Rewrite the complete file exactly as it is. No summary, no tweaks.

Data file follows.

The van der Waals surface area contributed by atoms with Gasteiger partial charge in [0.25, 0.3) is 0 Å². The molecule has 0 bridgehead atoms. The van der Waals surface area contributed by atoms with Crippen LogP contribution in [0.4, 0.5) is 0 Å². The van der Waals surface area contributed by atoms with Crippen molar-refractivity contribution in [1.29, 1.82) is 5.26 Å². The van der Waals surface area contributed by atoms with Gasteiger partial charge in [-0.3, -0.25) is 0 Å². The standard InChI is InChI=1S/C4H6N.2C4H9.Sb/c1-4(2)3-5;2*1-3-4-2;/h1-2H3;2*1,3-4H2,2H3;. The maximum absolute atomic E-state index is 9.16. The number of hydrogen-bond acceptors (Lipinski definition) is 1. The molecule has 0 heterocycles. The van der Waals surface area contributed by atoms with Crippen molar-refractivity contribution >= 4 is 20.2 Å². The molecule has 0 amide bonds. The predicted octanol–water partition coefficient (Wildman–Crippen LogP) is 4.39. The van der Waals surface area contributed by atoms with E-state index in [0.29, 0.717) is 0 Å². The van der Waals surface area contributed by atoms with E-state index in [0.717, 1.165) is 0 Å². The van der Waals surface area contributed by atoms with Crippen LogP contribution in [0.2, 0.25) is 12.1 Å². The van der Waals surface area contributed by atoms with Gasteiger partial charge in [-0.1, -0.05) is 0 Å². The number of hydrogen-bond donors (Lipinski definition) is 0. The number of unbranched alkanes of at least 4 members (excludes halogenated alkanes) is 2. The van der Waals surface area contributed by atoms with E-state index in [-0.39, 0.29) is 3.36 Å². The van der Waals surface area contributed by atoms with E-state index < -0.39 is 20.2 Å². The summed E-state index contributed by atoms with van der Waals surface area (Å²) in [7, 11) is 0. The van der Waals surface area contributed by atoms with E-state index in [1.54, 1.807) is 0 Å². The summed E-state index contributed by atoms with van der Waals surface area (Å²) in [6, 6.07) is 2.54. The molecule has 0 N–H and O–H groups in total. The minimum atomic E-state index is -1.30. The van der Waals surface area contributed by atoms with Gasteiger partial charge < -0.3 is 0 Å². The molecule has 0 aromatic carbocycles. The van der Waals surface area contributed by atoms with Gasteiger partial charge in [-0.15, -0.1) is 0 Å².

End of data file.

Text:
The van der Waals surface area contributed by atoms with Gasteiger partial charge in [0.25, 0.3) is 0 Å². The molecule has 0 bridgehead atoms. The van der Waals surface area contributed by atoms with Crippen LogP contribution in [0.4, 0.5) is 0 Å². The van der Waals surface area contributed by atoms with Crippen molar-refractivity contribution in [1.29, 1.82) is 5.26 Å². The van der Waals surface area contributed by atoms with Gasteiger partial charge in [-0.3, -0.25) is 0 Å². The standard InChI is InChI=1S/C4H6N.2C4H9.Sb/c1-4(2)3-5;2*1-3-4-2;/h1-2H3;2*1,3-4H2,2H3;. The maximum absolute atomic E-state index is 9.16. The number of hydrogen-bond acceptors (Lipinski definition) is 1. The molecule has 0 heterocycles. The van der Waals surface area contributed by atoms with Crippen molar-refractivity contribution >= 4 is 20.2 Å². The molecule has 0 amide bonds. The predicted octanol–water partition coefficient (Wildman–Crippen LogP) is 4.39. The van der Waals surface area contributed by atoms with E-state index in [0.29, 0.717) is 0 Å². The van der Waals surface area contributed by atoms with E-state index in [0.717, 1.165) is 0 Å². The van der Waals surface area contributed by atoms with Crippen LogP contribution in [0.2, 0.25) is 12.1 Å². The van der Waals surface area contributed by atoms with Gasteiger partial charge in [-0.1, -0.05) is 0 Å². The number of hydrogen-bond donors (Lipinski definition) is 0. The number of unbranched alkanes of at least 4 members (excludes halogenated alkanes) is 2. The van der Waals surface area contributed by atoms with E-state index in [-0.39, 0.29) is 3.36 Å². The van der Waals surface area contributed by atoms with E-state index < -0.39 is 20.2 Å². The summed E-state index contributed by atoms with van der Waals surface area (Å²) in [7, 11) is 0. The van der Waals surface area contributed by atoms with E-state index in [1.54, 1.807) is 0 Å². The summed E-state index contributed by atoms with van der Waals surface area (Å²) in [6, 6.07) is 2.54. The molecule has 0 N–H and O–H groups in total. The minimum atomic E-state index is -1.30. The van der Waals surface area contributed by atoms with Gasteiger partial charge < -0.3 is 0 Å². The molecule has 0 aromatic carbocycles. The van der Waals surface area contributed by atoms with Gasteiger partial charge in [-0.15, -0.1) is 0 Å².